Many investors have bemoaned the volatility and poor secular trends of coal, going so far as to argue that it will leave railroads in dire straits. Yes, a large part of rail business comes from the coal industry, but diversification meaningfully reduces risk. In addition, railroads still remain by far the cheapest way to ship goods and that is not going to change any time soon. I thus encourage investors to open a large stake across the industry.
If you take a logarithmic regression of Union Pacific's (UNP) EPS over the past 7 years, 2016 EPS comes out to around $9.46. At a multiple of 15x, the future value of the railroad is $141.90. This, however, actually understates the potential of the world's largest railroad. Analysts expect 2013 EPS to be around $9.30 and grow 15% annually in the near-term, so 2016 EPS should be closer to $14.13. Discounting backwards by 10% at a 15x multiple would place the intrinsic value at $131.60.
Investors should note that over the last five years, Union Pacific has generated 16.2% annual EPS growth. It is reasonable to expect lower growth as the company matures, so the 15% expectation is reasonable. Analysts currently rate the stock a "buy" with a $128.68 price target according to data from FINVIZ.com.
If you take a logarithmic regression of CSX's (CSX) EPS over the past 7 years, 2016 EPS comes out to around $2.24. Analysts expect the company to generate 2013 EPS of $2.06 and grow 9.6% annually thereafter into the near-term. That means 2016 EPS of around $2.71. Taking the average between my estimate and the Street's, 2016 EPS may fall near $2.38. At a multiple of 15x, CSX's future stock value is $35.70. Discounting backwards by 10% yields a price target roughly in-line with the current market valuation.
The company is nevertheless a safe investment. Performance was strong in the first quarter of 2012 with management beating expectations by 13.2%. Moreover, the company trades at just a respective 13x and 11x past and forward earnings, which is well below the S&P 500's 15.4x multiple. Analysts, accordingly, rate the stock a "buy" according to data from FINVIZ.com.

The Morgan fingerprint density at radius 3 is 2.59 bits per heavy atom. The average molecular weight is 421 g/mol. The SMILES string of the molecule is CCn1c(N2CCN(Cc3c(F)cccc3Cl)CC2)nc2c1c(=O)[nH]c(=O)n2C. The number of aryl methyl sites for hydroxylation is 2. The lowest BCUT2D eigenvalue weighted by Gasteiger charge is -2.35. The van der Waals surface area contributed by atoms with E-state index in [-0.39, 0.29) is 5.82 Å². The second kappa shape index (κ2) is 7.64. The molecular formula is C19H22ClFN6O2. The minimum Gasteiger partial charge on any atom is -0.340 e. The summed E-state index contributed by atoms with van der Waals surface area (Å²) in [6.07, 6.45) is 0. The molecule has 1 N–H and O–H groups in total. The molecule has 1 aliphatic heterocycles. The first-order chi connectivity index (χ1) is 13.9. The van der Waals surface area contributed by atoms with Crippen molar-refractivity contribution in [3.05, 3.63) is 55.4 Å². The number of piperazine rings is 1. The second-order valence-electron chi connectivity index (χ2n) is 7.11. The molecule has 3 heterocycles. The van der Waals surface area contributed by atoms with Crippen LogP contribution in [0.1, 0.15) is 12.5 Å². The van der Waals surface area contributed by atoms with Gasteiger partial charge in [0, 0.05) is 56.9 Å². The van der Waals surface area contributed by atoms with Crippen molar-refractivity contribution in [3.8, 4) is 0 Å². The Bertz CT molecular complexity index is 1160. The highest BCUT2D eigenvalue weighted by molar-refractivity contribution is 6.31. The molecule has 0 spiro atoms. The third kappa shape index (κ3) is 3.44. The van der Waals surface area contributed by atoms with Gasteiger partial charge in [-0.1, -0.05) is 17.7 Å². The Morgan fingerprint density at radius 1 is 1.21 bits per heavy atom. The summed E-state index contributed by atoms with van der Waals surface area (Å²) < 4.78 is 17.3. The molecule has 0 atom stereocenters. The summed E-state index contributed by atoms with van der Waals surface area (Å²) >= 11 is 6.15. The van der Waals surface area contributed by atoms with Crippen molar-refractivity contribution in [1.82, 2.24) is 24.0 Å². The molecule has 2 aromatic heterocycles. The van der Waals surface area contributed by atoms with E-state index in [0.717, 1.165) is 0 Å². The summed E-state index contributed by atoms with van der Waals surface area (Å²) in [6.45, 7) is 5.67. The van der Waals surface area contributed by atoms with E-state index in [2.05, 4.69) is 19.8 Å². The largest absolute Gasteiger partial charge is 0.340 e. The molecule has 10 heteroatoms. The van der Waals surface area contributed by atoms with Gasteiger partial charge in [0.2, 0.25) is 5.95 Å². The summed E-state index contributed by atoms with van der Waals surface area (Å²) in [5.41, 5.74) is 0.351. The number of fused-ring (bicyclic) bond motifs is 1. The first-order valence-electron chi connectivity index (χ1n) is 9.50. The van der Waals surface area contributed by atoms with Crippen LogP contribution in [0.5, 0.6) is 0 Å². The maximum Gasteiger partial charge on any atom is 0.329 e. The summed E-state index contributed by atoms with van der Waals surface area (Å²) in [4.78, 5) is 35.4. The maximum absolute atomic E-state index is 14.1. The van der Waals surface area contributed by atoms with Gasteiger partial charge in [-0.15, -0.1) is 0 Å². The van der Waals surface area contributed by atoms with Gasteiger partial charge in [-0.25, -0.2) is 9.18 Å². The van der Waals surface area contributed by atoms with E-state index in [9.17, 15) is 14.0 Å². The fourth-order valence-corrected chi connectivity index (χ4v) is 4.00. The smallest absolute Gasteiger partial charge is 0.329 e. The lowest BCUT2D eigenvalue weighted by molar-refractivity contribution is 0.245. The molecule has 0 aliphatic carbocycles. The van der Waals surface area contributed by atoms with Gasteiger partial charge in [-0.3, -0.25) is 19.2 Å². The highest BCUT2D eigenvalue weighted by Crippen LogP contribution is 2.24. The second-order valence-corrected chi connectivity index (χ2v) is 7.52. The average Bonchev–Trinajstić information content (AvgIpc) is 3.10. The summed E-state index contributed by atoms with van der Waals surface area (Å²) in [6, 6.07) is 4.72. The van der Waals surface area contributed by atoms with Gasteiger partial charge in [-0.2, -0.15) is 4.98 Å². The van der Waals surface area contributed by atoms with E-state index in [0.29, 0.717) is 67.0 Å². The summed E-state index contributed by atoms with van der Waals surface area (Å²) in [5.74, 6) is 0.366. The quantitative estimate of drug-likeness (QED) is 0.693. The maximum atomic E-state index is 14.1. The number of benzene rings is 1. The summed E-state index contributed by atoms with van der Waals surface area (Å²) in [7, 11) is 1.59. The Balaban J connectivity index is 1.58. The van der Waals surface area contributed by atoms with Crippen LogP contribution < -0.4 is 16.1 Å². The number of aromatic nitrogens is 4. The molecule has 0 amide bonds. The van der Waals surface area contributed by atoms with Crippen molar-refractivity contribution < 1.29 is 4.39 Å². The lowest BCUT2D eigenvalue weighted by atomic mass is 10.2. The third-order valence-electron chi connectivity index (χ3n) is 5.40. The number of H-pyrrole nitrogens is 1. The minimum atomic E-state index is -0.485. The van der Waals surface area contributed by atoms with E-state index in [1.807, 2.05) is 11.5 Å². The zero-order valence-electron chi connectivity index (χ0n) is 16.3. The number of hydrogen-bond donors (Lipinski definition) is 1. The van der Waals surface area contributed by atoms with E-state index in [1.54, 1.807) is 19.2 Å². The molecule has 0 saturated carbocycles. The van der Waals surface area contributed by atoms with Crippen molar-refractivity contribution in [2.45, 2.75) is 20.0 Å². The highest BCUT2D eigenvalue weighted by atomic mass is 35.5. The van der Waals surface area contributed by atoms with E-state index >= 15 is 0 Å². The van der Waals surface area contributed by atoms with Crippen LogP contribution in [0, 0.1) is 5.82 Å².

Norfolk Southern (NSC) is a less popular investment than Union Pacific and CSX, as indicated by trading volumes, but it nevertheless is an attractive one in terms of both safety and value. Over the last 5 months, the company has beaten expectations by an average of 5.8%. The PEG ratio, moreover, is below 1 at 0.9, which indicates that future growth has yet to be fully factored into the stock price.
Norfolk Southern trades cheaply at a respective 12.7x and 11.2x past and forward earnings. Over the past 5 years, annual EPS growth was 8.8%. Analysts are expecting 14.1% over the next 5. That means 2016 EPS will be around $9.77. At a 15x multiple, the company would be worth approximately double its current valuation. Discounting backwards by 10% yields a price target of $91, which provides nearly a 25% margin of safety. On top of a 2.6% dividend yield, I solidly recommend Norfolk Southern for your rail portfolio.
Additional disclosure: We seek IR business from all of the firms in our coverage, but research covered in this note is independent and for prospective clients. The distributor of this research report, Gould Partners, manages Takeover Analyst and is not a licensed investment adviser or broker dealer. Investors are cautioned to perform their own due diligence.